Bell has starred in a variety of films, including the comedies “Forgetting Sarah Marshall” and “Couples Retreat,” and the upcoming films “Hit & Run,” “Some Girls” and the Farrelly Brothers’ “Movie 43.” On the small screen, Bell is currently starring in the Showtime series “House of Lies” alongside Don Cheadle; she has also starred in “Heroes” and “Veronica Mars.” Broadway credits include “The Crucible” and “Tom Sawyer.”
Menzel, who won a Tony Award® as Best Actress in a Musical for her role as Elphaba in Broadway’s “Wicked” (2004), landed her first role on Broadway in 1995 in the Tony Award-winning musical “Rent.” Film credits include “Enchanted” and the feature film “Rent.” She has appeared in a recurring role on TV’s “Glee” and recently released “Idina Menzel Live: Barefoot at the Symphony,” a live concert with an orchestra led by composer/conductor Marvin Hamlisch. Menzel is currently on a North American concert tour.
Robert Lopez is a three-time Tony Award®-winning writer of the Tony and Grammy® Award-winning musical “The Book of Mormon,” which was co-written with Trey Parker and Matt Stone (“South Park”), and the musical “Avenue Q,” which ran for six years on Broadway and four years in London’s West End. Lopez teamed with wife Anderson-Lopez, whose Drama Desk-winning show “In Transit” is Broadway-bound, to write original songs for 2011’s “Winnie the Pooh,” a stage version of “Finding Nemo” and a new musical called “Up Here.”
Photo Courtesy […]

Madagascar 3: Europe’s Most Wanted – Mostly clever all-ages fun

HollywoodNews.com: Madagascar 3 is so substance-free that one almost feels the need to apologize for enjoying. It tells a story that is almost thinner than the first film and certainly less introspective than the second film’s family drama. And it rivals Back to the Future II for an almost complete lack of overt ‘drama’.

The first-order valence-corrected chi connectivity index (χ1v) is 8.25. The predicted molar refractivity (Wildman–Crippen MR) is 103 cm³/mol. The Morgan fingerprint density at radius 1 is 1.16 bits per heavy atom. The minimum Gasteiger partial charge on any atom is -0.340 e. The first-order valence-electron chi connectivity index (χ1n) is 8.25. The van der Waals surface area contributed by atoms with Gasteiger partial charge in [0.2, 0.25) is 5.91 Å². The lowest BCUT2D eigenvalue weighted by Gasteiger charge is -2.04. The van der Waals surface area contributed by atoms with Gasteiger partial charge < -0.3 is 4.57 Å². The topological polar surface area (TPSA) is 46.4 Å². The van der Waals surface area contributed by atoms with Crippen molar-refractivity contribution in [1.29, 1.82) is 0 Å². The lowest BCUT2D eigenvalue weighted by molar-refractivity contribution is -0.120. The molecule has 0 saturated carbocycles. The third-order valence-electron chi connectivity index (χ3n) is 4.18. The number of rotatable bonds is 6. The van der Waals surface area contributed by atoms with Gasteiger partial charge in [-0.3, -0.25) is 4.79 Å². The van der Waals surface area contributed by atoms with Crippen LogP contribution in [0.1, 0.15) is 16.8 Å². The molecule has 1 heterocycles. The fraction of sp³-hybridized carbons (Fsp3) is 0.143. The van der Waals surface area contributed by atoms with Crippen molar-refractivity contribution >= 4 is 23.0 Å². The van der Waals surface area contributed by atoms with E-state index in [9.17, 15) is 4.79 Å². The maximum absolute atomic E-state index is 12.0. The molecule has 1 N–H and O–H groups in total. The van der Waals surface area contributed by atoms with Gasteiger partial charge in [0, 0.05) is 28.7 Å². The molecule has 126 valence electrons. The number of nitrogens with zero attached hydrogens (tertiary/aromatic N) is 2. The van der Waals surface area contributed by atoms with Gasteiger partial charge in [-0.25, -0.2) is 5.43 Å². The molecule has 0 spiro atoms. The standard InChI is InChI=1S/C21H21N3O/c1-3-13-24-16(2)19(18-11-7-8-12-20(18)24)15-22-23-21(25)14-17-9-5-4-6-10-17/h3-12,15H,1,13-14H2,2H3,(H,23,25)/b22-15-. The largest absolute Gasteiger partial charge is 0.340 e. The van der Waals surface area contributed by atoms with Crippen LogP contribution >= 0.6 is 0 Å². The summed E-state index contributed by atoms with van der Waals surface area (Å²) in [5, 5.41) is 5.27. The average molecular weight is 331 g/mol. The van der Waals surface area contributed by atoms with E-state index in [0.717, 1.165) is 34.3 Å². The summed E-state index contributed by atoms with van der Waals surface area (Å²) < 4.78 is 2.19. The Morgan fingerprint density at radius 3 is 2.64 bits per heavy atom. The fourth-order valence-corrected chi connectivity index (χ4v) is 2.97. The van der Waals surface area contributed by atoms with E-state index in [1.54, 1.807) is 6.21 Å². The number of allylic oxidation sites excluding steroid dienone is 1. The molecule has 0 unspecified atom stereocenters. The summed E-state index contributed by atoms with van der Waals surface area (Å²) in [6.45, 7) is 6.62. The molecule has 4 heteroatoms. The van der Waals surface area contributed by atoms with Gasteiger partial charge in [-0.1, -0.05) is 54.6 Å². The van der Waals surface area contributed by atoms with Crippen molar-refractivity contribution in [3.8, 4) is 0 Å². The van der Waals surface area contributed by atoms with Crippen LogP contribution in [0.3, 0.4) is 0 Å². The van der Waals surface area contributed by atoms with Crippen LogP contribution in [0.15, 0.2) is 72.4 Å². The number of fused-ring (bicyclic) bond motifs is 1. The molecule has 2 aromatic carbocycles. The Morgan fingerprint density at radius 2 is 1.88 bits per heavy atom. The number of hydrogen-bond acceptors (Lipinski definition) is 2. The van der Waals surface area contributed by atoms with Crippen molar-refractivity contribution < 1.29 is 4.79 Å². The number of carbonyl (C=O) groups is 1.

But it *is* completely enjoyable and again proves that the technical side of Dreamworks Animation doesn’t do anything half-assed. It is a visually splendid adventure that continues the franchise’s refreshingly small-scale storytelling. Come what may, the Madagascar series exists as a definitive ‘western’ animated series with a specifically Jewish sensibility. Once again the primary conflict is ‘untamed wilderness versus civilization’ while the primary character arcs involve our heroes dealing with their own neuroses. Yes there is an outside threat, but the primary battle once again lies within.
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“Rise of the Guardians” new trailer

By Scott Mendelson
HollywoodNews.com: It’s no secret that Dreamworks films often turn out to be far more complicated than their marketing campaigns might imply. For example, Megamind’s marketing didn’t even hint at the jaw-dropping plot twist in the first twenty minutes, nor did it detail any of the major narrative turns in the third act or the ‘must there be evil to co-exist with good?’ subtext that made the movie more than just a gimmick. And Kung Fu Panda 2’s marketing sold easy-going comedy and stress-free action without hinting at the emotionally draining story at its core while Puss In Boots sold bawdy gags instead of trippy fairy-tale adventure.

So when I say this preview looks painfully generic, take it with a grain of salt. But judging just what’s on display, it’s a little disheartening to see a fascinating idea (a look into the lives of the various holiday-themed creatures of our modern American mythology) and use them purely as a springboard for a conventional action picture (uh-oh, Santa Clause, Tooth Fairy, and the gang have to stop a random villain!).
Again, I’m hoping there is more to the story, even while I’ll try to avoid as much spoiler information as possible. It’s no secret I hold Dreamworks Animation in very high regard, so I can only presume that they have something more up their sleave. Rise of the Guardians opens on November 21st, which is a new release date (Thanksgiving weekend) for a Dreamworks cartoon. As always, we’ll see…
To read more go to Mendelson’s Memo
Photos by Dreamworks
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John Carter’s Director Andrew Stanton Talks

HollywoodNews.com: Newly released talk from JOHN CARTER Director Andrew Stanton discussing his life in story last week in Long Beach, CA.